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How can I duplicate a Label with Bounds data that is immediately ready to use?

aormsbyaormsby USMember ✭✭

I need to make a copy of a label and immediately perform calculations on it using the VisualElement.Measure() function. The reason I need to make a copy is that I sometimes manipulate the label data (mostly the text) and I don't want to modify the original label at all. Unfortunately, I haven't found a way to properly do this.

Here's what I've tried to so far:

Attempt #1: referencing the object

Label myCopy = origLabel;
myCopy.Text = origLabel.Text;

Doesn't work because: Yes, this was silly. Those of you who've tried this before know this is only a shallow copy, so myCopy only points to the same data in memory. Changing myCopy changes the original. Bad for me.

Attempt #2: Making a deep copy: I initially looked at this post for possible solutions.
Two ways I've seen to make a deep copy:
1. Implement ICloneable. I am using a static class and can't implement ICloneable. :disappointed:
2. Use a JSON converter to serialize and then deserialize the object data. I tried this using a few different JSON packages, but I got an exception about a self-referencing loop related to the label's children. I don't know if there's a way around this.

Attempt #3: Make a new label and copy some values

Label myCopy = new Label() {
                Text = String.Copy(origLabel.Text),
                WidthRequest = origLabel.WidthRequest,
                HeightRequest = origLabel.HeightRequest
            };

Doesn't work because: The width and height of myCopy are -1 until they go through a layout pass (which they will never have a chance to do naturally), so Measure() tries to measure them without the correct bounds values, even if I try to add the size requests like above

So what can I do? Are there any fixes for these issues? Or simply other options?

For example, perhaps there is a fix for the JSON exception that I haven't seen. But would a deep copy even work for the size values? Or maybe I can force the new label to size itself before I do my calculations?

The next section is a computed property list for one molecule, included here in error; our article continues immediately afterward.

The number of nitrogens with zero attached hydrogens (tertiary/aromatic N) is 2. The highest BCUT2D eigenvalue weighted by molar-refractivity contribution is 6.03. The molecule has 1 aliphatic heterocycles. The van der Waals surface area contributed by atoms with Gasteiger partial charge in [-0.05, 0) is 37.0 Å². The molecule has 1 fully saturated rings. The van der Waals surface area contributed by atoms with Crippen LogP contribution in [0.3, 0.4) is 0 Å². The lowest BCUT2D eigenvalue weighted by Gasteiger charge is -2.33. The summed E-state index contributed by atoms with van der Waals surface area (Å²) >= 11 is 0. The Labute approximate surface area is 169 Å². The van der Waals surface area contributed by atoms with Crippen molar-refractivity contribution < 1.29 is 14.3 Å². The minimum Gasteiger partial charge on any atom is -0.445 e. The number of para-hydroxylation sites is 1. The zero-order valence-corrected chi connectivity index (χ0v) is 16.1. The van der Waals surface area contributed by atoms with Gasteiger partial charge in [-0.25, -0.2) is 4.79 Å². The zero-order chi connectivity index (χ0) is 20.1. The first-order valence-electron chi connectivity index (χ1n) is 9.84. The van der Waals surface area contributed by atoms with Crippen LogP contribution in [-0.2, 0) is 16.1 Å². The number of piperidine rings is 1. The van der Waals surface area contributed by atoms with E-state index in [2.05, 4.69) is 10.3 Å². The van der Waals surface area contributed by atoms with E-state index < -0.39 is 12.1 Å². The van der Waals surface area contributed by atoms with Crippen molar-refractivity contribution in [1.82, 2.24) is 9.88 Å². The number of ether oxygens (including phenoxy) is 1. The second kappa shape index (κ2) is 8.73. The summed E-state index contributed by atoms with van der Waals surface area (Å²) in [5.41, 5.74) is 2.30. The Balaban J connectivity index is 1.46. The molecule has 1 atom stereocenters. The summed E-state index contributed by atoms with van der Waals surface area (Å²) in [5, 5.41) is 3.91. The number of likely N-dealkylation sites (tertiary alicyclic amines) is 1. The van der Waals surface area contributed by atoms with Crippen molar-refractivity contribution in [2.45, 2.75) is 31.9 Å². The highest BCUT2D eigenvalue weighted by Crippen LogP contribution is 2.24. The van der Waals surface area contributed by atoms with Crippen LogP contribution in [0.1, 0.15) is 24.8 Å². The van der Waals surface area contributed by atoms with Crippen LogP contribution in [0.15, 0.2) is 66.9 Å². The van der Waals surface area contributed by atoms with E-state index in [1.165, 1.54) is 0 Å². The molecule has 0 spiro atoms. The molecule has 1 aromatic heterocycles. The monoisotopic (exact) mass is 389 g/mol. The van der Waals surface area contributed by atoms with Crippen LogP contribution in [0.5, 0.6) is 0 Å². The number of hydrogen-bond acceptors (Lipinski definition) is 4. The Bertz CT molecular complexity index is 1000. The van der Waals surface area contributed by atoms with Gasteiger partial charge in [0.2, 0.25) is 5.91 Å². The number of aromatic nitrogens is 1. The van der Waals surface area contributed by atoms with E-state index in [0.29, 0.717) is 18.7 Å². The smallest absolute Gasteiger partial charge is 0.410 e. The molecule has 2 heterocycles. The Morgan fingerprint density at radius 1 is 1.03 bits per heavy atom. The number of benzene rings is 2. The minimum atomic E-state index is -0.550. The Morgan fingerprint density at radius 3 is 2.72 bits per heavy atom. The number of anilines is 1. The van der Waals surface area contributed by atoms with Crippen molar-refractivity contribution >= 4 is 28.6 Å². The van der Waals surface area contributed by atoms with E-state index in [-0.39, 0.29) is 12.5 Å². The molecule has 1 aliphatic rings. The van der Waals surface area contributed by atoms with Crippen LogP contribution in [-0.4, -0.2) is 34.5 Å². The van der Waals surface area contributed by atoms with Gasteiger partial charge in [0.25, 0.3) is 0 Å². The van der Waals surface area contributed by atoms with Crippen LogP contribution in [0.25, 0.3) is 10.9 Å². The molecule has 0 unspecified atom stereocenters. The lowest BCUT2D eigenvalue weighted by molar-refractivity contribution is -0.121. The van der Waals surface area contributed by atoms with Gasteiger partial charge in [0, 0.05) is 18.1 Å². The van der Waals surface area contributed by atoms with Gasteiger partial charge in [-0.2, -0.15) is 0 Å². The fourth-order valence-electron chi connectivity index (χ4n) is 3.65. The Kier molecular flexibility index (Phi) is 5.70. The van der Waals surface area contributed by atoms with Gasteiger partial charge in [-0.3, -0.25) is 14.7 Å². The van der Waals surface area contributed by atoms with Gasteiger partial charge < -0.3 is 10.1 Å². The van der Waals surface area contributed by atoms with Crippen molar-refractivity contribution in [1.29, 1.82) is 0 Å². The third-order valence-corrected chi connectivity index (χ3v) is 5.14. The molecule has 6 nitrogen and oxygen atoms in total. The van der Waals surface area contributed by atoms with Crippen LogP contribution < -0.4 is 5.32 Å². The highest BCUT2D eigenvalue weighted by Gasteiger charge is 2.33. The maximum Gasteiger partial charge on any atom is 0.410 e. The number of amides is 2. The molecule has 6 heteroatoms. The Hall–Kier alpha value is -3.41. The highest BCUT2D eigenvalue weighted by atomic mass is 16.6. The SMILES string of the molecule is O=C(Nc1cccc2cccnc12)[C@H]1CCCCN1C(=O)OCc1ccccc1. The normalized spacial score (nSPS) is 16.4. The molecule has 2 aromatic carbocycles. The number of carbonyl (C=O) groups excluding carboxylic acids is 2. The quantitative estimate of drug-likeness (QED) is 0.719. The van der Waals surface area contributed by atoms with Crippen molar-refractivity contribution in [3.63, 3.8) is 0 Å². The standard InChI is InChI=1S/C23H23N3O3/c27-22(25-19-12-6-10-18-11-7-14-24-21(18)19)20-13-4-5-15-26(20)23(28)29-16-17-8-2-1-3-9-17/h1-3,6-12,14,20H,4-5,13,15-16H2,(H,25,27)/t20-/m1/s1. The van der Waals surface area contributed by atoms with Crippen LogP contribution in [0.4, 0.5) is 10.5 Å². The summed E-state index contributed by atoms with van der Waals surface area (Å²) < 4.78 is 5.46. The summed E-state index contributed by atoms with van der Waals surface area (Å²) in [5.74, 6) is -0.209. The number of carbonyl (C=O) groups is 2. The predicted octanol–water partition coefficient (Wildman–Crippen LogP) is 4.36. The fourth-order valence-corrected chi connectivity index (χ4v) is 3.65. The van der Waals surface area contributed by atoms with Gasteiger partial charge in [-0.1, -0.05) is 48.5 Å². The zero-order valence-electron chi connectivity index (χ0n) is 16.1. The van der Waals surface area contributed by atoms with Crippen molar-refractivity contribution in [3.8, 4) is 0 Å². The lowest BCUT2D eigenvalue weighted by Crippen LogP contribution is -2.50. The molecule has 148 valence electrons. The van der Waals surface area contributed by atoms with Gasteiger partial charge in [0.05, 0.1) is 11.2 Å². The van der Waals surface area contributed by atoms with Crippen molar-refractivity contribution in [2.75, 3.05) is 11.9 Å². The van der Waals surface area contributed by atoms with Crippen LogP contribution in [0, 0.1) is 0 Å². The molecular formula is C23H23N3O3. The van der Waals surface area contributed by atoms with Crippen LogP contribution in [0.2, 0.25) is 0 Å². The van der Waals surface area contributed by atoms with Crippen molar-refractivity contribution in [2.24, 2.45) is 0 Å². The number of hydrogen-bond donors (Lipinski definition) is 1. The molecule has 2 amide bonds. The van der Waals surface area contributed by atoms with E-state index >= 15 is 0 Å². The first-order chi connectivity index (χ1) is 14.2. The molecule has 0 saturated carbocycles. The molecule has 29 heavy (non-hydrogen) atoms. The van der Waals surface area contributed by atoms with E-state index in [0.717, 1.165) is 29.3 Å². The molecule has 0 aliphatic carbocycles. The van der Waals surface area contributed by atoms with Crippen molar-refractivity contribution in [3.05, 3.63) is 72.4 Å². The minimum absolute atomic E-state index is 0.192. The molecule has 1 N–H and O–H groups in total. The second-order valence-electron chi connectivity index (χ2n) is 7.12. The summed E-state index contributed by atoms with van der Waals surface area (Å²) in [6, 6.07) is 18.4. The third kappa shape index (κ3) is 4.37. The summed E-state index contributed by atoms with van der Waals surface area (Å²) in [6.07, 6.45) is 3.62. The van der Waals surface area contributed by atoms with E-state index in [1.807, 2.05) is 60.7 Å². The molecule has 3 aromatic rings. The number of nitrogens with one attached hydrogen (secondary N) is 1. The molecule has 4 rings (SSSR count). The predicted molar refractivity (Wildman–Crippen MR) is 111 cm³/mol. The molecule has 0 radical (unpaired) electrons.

I've been noodling over this for quite some time, and any help is appreciated.

Best Answer

  • aormsbyaormsby USMember ✭✭
    Accepted Answer

    Okay, I figured out a safe, simple workaround for this issue that I call 'ghost sizing'. You can create an invisible 'ghost label' and place it into a page where a label will be sized. It's not visible, so it doesn't change the layout at all, but it is still usable in size calculations. You pass the text of the label you want to size into the ghost label, size the ghost label to the desired space, and apply the returned size value to the target label.

    XAML:

    <!--  for sizing other elements without breaking bindings  -->
    <Label x:Name="ghostLabel" IsVisible="false" />
    

    C# code-behind:

    ghostLabel.Text = String.Copy(myLabel.Text);
    ...
    double labelFontSize = ...// do font size calculations here using the ghostLabel object
    ...
    myLabel.FontSize = labelFontSize;
    

    I've made my own font sizing class for this if you're curious about what I ended up with.

    Github repo
    further ghost sizing notes

Answers

  • ColeXColeX Member, Xamarin Team Xamurai

    Only Attempt#3 should be working ,i test and it seems to work as expected, VisualElement.Measure() gets correct values of size .

    This is my Xaml

        <StackLayout x:Name="stackLayout" HorizontalOptions="FillAndExpand" VerticalOptions="FillAndExpand">
            <Label x:Name="label1" Text="123" WidthRequest="200" HeightRequest="200" BackgroundColor="Red"/>
        </StackLayout>
    

  • aormsbyaormsby USMember ✭✭
    edited August 4

    Okay, I see part of the problem, at least.

    I never gave my original Label a WidthRequest or HeightRequest value, so those properties return a value of -1. In my function, I can't assume that other users will do that, either. One workaround here might be to copy the Width and Height values over instead.

    Label labelCopy = new Label() {
        Text = String.Copy(label.Text),
        WidthRequest = label.Width,     // using Width
        HeightRequest = label.Height,   // using Height
        VerticalOptions = label.VerticalOptions,
        HorizontalOptions = label.HorizontalOptions
    };
    

    This does seem to work for the Label copy and returns non-negative values in the size request immediately after. So I guess this might be a good fix for the simple copy problem. However, if you see any issues with this, please let me know.

    However, I'm somehow still getting results based on the -1 values after doing more calculations on my end. I'm unclear on what's happening with the rest of my function, so I'll put together a cleaner code sample of what I'm doing to post here for further help.

    As a side question - Why is it that unset view properties often default to -1? I can already think of other situations where trying to get those values for various calculations would be impossible if they weren't set in the initial declaration of the view.

  • ColeXColeX Member, Xamarin Team Xamurai
    edited August 5

    You could get the actual size in event SizeChanged rather than in class constructor.

            Label myCopy = new Label()
            {
                Text = String.Copy(label1.Text),
                BackgroundColor = Color.Green
            };
    
    
            this.SizeChanged += (sener, e) =>
            {
                myCopy.WidthRequest = label1.Width;
                myCopy.HeightRequest = label1.Height;
                SizeRequest s = myCopy.Measure(0, 0, MeasureFlags.None);
            };
    

    Refer to

    https://stackoverflow.com/a/42538883/8187800.

  • aormsbyaormsby USMember ✭✭